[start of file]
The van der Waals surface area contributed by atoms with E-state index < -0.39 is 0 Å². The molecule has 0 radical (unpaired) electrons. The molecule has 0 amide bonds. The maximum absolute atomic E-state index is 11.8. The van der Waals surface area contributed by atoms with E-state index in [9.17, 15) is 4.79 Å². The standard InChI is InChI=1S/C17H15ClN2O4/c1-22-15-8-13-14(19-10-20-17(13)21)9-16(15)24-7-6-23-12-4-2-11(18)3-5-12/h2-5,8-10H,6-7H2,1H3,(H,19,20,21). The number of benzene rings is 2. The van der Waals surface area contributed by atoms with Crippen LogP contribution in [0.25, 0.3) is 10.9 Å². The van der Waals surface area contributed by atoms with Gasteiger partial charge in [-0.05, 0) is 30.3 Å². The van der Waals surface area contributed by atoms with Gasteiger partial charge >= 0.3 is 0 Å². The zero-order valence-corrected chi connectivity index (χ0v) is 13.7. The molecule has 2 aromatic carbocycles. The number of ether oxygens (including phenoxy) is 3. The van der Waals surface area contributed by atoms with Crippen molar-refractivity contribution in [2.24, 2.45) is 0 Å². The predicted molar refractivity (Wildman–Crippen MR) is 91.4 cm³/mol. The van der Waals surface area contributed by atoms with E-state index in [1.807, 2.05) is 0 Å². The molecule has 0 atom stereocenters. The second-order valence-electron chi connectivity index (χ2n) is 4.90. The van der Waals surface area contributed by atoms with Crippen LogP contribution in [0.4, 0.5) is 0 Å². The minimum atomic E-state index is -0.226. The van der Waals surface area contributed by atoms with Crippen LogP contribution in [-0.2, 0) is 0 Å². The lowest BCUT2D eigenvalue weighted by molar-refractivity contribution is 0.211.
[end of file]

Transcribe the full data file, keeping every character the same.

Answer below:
The van der Waals surface area contributed by atoms with E-state index < -0.39 is 0 Å². The molecule has 0 radical (unpaired) electrons. The molecule has 0 amide bonds. The maximum absolute atomic E-state index is 11.8. The van der Waals surface area contributed by atoms with E-state index in [9.17, 15) is 4.79 Å². The standard InChI is InChI=1S/C17H15ClN2O4/c1-22-15-8-13-14(19-10-20-17(13)21)9-16(15)24-7-6-23-12-4-2-11(18)3-5-12/h2-5,8-10H,6-7H2,1H3,(H,19,20,21). The number of benzene rings is 2. The van der Waals surface area contributed by atoms with Crippen LogP contribution in [0.25, 0.3) is 10.9 Å². The van der Waals surface area contributed by atoms with Gasteiger partial charge in [-0.05, 0) is 30.3 Å². The van der Waals surface area contributed by atoms with Gasteiger partial charge >= 0.3 is 0 Å². The zero-order valence-corrected chi connectivity index (χ0v) is 13.7. The molecule has 2 aromatic carbocycles. The number of ether oxygens (including phenoxy) is 3. The van der Waals surface area contributed by atoms with Crippen molar-refractivity contribution in [2.24, 2.45) is 0 Å². The predicted molar refractivity (Wildman–Crippen MR) is 91.4 cm³/mol. The van der Waals surface area contributed by atoms with E-state index in [1.807, 2.05) is 0 Å². The molecule has 0 atom stereocenters. The second-order valence-electron chi connectivity index (χ2n) is 4.90. The van der Waals surface area contributed by atoms with Crippen LogP contribution in [0.4, 0.5) is 0 Å². The minimum atomic E-state index is -0.226. The van der Waals surface area contributed by atoms with Crippen LogP contribution in [-0.2, 0) is 0 Å². The lowest BCUT2D eigenvalue weighted by molar-refractivity contribution is 0.211.